Make Read

The Handwriting War

DSC_0040 (1)How does it feel to you to set a nice gel-tipped pen on paper and inscribe? At the end of a long day when you take your journal to bed and let your thoughts and emotions pour out from your heart to your hand into something you can HOLD, something that came from the earth and that can go back into the earth again—how does that feel? You have something you can crumple up or burn or frame… Paper with something from YOU on it. Not a uniform typed print that expresses nothing of who you are; not print that you pressed buttons and stared at a screen to achieve but ink that you pushed into paper with the emotions you carry.

When you read back over your journals, does every page look the same or does your handwriting change depending on the emotion of the entry? Mine changes. Sometimes I write in very small script if I’m feeling shy and vulnerable. I like a languid, stretched script when I’m feeling romantic. There are pages in my journal with giant scribbles and big printed letters, underlined and messy when I really need to get a point across to myself.

Do you like receiving handwritten ‘thank you’ or birthday cards? What if that ceased to exist? How about if the only cards you received were printed from a computer, “script” font and all, or even worse, only came via email and the need for paper was eliminated?

What about those of you who write songs? How is it to prop up a computer on top of your piano and type words? Do you feel connected to those words and those feelings, or do you need to put a pencil on paper and get messy with it? I couldn’t write a song on the computer if my life depended on it. A computer screen turns off the creativity in my brain that is rooted in the tangible elements of nature. It provides unlimited distraction with the internet so close by my ‘text-edit’ icon, and instantly disconnects me from the struggle I need in order to turn out good work.

The struggle is important. All our advances in technology are aimed at making life easier… But then what happens? What happens when everything is just… Easy? What evidence in history do we have that an easy life gave birth to anything of value? None. Humans create brilliant things through struggle.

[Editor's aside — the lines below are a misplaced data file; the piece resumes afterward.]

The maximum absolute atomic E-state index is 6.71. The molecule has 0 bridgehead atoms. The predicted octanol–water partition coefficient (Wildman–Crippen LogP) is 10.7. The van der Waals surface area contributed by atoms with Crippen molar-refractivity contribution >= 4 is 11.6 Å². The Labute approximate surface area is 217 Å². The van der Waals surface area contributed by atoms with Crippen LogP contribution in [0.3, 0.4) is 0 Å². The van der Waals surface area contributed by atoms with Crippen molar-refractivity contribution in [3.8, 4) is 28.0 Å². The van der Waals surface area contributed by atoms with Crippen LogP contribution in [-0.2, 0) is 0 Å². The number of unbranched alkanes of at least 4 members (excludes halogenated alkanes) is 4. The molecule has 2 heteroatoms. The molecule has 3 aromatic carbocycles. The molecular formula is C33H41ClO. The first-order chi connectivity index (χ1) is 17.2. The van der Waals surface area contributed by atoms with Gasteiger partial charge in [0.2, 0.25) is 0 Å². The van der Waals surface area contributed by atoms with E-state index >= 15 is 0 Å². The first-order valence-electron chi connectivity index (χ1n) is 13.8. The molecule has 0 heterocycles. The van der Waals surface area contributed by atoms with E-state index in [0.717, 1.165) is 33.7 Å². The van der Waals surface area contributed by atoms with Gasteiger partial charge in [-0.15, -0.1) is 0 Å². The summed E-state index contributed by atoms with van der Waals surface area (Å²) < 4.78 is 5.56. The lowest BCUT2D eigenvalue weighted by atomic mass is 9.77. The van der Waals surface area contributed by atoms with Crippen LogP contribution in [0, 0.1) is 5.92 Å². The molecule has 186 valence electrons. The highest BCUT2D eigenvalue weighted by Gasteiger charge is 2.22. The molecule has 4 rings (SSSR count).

This is my argument for why cursive handwriting should remain a foundational part of school curriculum, as a response to this New York Times article I read last week. Anne Trubek says Handwriting Just Doesn’t Matter. And the federal education system agrees with her. “The desire to write faster has driven innovations throughout history: Ballpoint pens replaced quill pens; typewriters improved on pens; and computers go faster than typewriters. Why go back?” Trubek notes. Furthermore she is suggesting that, since people are judged on their penmanship, typing “levels the playing field” and, finally, claims there will be no loss to our children’s intelligence as a result.

Alright, so, imagine an age (very soon) when handwriting is as lost an art as heiroglyphics. Imagine being totally unable to write your words, thoughts or feelings without the assistance of a computer. Can you go there—where your handwriting doesn’t matter? Where so totally does it not matter that you are unable to write with your hands….

YOUR handwriting, I would argue, is part of your freedom and here’s why: Handwriting is, on its most basic level, a way you express yourself that no one can replace or take away from you—unless schools & parents stop teaching it.  If no one teaches our children how to make the words flow using cursive and they want to journal or just write with a pen for pleasure, block printing is a hindrance.  They have no real choice. They become a slave to their need for a computer in a vital-organ sort of way. Or (because who wants to stare at a screen all day?) they just stop writing all together.

You know what else happens when you type on a computer?  It spells things for you. Suddenly you don’t have to learn how to spell anymore. Sure, it’s easier. It also makes you dumber. On top of that, there’s our physical health: according to this recent Harvard study the blue light from computers can interrupt circadian rhythm by suppressing melatonin—a hormone that helps you sleep, and decreased amounts of which has been linked to cancer, diabetes, increased risk of depression and more. So… that would make us a society of people who are constantly in a state of mental and physical strain, who don’t know how to spell and who are completely reliant on electronics for the most basic form of communication outside of speaking.

Here are two clips from one of my all-time favorite films, Equilibrium. Emily Watson (first scene) has been captured by a law-enforcement captain (Christian Bale) in a future society where everyone takes daily medication to eliminate emotion. In the second scene he is raiding an underground ‘Resistance’ collection of vintage (illegal) items such as books, snowglobes, art, record players, etc. But he has stopped taking his numbing medication…

It may seem like I’m being dramatic but this is where we are headed, little by little, with the slow, seemingly-harmless dismantling of things that make us slow down and feel; things like books, classical music, records, and handwriting. Your ability to connect your thoughts to a piece of paper without an electronic conduit is as important as your ability to choose your clothes, makeup, haircut, food, bank, lovers, church… If you are not educated enough to express yourself without the need for an electronic device, do you understand how much you now rely on being provided that device? Who is in control of your self expression then? You? …I don’t think so. I wonder how long it will take after handwriting is obsolete for other self expressions to follow suit. I’m actually terrified by this. Boy, did Orwell get it right, or did he get it right.

What does handwriting mean to you?

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